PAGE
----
THE BICENTENNIAL COMMEMORATIONS ARE HAPPENING!

The Bicentennial of the War of 1812
The Bicentennial of the Second War for Independence is upon us and the commemorations are already beginning. And, while you might not be able to recall everything (or anything) that happened during the War of 1812, by the end of 2012 you will be a true expert. The USS Constitution Museum will ensure it!

War of 1812 Refresher
The War of 1812 brought us together as a nation, and left us with lasting icons that remain symbols of our unity today. Among them, the Star Spangled Banner and our beloved – USS Constitution. Authorized for construction by George Washington, Constitution was one of the first six ships in our United States Navy, and remains the most recognizable today. The world’s largest commissioned warship afloat, it was during the War of 1812 that she earned her famous nickname, “Old Ironsides.”

In the years after the Revolutionary War and leading up to the War of 1812, our young nation struggled to forge an identity and assert our independence. Our maritime roots still strong, we relied heavily upon overseas trade for economic survival, two of our primary trading partners being Britain and France, then at war with one another. Though we remained neutral, Britain imposed trade restrictions on our fleet in an effort to weaken her enemy. Lacking enough men to man her ships, Britain simultaneously took to impressing or kidnapping American sailors, forcing them to serve under her flag. On June 18, 1812, President Madison declared war on Great Britain as our nation cried, “Free Trade and Sailors’ Rights!”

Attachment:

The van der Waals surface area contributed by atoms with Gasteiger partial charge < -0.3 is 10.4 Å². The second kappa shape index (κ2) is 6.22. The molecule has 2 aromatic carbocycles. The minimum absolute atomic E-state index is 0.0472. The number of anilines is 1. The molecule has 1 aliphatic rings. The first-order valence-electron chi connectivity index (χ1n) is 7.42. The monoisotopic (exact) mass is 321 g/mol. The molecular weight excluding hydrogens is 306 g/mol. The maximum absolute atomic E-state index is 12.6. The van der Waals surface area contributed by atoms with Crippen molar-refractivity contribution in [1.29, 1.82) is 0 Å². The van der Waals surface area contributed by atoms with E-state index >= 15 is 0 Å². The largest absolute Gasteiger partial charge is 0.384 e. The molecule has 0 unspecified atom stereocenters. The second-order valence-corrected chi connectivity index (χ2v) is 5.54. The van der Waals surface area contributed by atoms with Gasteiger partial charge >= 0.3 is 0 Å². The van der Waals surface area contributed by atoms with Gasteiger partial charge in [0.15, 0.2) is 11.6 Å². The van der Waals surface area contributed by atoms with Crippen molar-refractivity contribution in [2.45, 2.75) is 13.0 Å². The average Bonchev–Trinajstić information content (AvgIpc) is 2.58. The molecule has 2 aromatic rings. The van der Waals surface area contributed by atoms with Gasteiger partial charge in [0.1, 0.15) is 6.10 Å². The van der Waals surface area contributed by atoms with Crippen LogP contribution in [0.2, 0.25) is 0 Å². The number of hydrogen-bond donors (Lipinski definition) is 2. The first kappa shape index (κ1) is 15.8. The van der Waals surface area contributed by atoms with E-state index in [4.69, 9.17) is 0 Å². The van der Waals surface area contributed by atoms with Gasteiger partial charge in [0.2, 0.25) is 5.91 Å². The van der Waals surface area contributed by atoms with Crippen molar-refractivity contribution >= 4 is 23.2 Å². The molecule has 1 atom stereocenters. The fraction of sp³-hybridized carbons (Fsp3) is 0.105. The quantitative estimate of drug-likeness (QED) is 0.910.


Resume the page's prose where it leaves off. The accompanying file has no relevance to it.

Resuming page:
Meet the Crew from 1812!
David Debias was born in Boston on August 9, 1806 where he lived with his parents in Belknap St., on Beacon Hill—a predominantly African-American community. On December 17, 1814, Debias’ father entered him on board Constitution. Scarcely eight years old, David was rated a boy (his rank) and assigned as a servant to Master’s Mate Nathaniel G. Leighton. He was discharged and paid off on July 16, 1815. His father collected his pay from the purser: for 7 months service he received $31.98.

David served on Constitution during her battle with HMS Cyane and Levant on the night of February 20, 1815. Placed on board Levant (along with Master’s Mate Leighton) as part of the prize crew, he was captured by a British squadron on the way back to the United States. Imprisoned in Barbados until May, he returned home, where he was finally reunited with his family.